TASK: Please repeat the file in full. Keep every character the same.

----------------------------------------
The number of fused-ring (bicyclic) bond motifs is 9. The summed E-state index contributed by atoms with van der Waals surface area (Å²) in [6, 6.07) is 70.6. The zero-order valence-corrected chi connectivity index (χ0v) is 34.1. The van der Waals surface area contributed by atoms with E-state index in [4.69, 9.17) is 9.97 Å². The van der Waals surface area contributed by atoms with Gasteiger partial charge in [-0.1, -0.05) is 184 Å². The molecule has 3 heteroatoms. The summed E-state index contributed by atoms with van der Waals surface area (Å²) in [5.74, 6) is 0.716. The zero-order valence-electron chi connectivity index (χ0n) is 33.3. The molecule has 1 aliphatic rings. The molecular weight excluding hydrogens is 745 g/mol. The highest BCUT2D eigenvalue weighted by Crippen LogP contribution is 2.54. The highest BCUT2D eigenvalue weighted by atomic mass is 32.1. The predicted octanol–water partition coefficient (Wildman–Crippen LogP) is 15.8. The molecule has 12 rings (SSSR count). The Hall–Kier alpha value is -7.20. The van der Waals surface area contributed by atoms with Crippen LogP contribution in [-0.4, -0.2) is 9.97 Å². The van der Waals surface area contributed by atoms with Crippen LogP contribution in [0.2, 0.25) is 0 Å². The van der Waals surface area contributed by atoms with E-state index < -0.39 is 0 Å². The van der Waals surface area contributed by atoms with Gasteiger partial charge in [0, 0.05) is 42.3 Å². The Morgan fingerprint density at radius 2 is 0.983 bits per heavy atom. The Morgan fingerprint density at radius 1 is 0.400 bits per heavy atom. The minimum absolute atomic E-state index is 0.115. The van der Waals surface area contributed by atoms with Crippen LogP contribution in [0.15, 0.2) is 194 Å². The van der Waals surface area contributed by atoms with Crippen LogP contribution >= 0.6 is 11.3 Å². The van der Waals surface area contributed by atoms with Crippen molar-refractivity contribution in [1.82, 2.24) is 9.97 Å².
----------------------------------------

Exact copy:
The number of fused-ring (bicyclic) bond motifs is 9. The summed E-state index contributed by atoms with van der Waals surface area (Å²) in [6, 6.07) is 70.6. The zero-order valence-corrected chi connectivity index (χ0v) is 34.1. The van der Waals surface area contributed by atoms with E-state index in [4.69, 9.17) is 9.97 Å². The van der Waals surface area contributed by atoms with Gasteiger partial charge in [-0.1, -0.05) is 184 Å². The molecule has 3 heteroatoms. The summed E-state index contributed by atoms with van der Waals surface area (Å²) in [5.74, 6) is 0.716. The zero-order valence-electron chi connectivity index (χ0n) is 33.3. The molecule has 1 aliphatic rings. The molecular weight excluding hydrogens is 745 g/mol. The highest BCUT2D eigenvalue weighted by Crippen LogP contribution is 2.54. The highest BCUT2D eigenvalue weighted by atomic mass is 32.1. The predicted octanol–water partition coefficient (Wildman–Crippen LogP) is 15.8. The molecule has 12 rings (SSSR count). The Hall–Kier alpha value is -7.20. The van der Waals surface area contributed by atoms with Crippen LogP contribution in [-0.4, -0.2) is 9.97 Å². The van der Waals surface area contributed by atoms with Crippen LogP contribution in [0.2, 0.25) is 0 Å². The van der Waals surface area contributed by atoms with E-state index < -0.39 is 0 Å². The van der Waals surface area contributed by atoms with Gasteiger partial charge in [0, 0.05) is 42.3 Å². The Morgan fingerprint density at radius 2 is 0.983 bits per heavy atom. The Morgan fingerprint density at radius 1 is 0.400 bits per heavy atom. The minimum absolute atomic E-state index is 0.115. The van der Waals surface area contributed by atoms with Crippen LogP contribution in [0.15, 0.2) is 194 Å². The van der Waals surface area contributed by atoms with Crippen LogP contribution >= 0.6 is 11.3 Å². The van der Waals surface area contributed by atoms with Crippen molar-refractivity contribution in [1.82, 2.24) is 9.97 Å².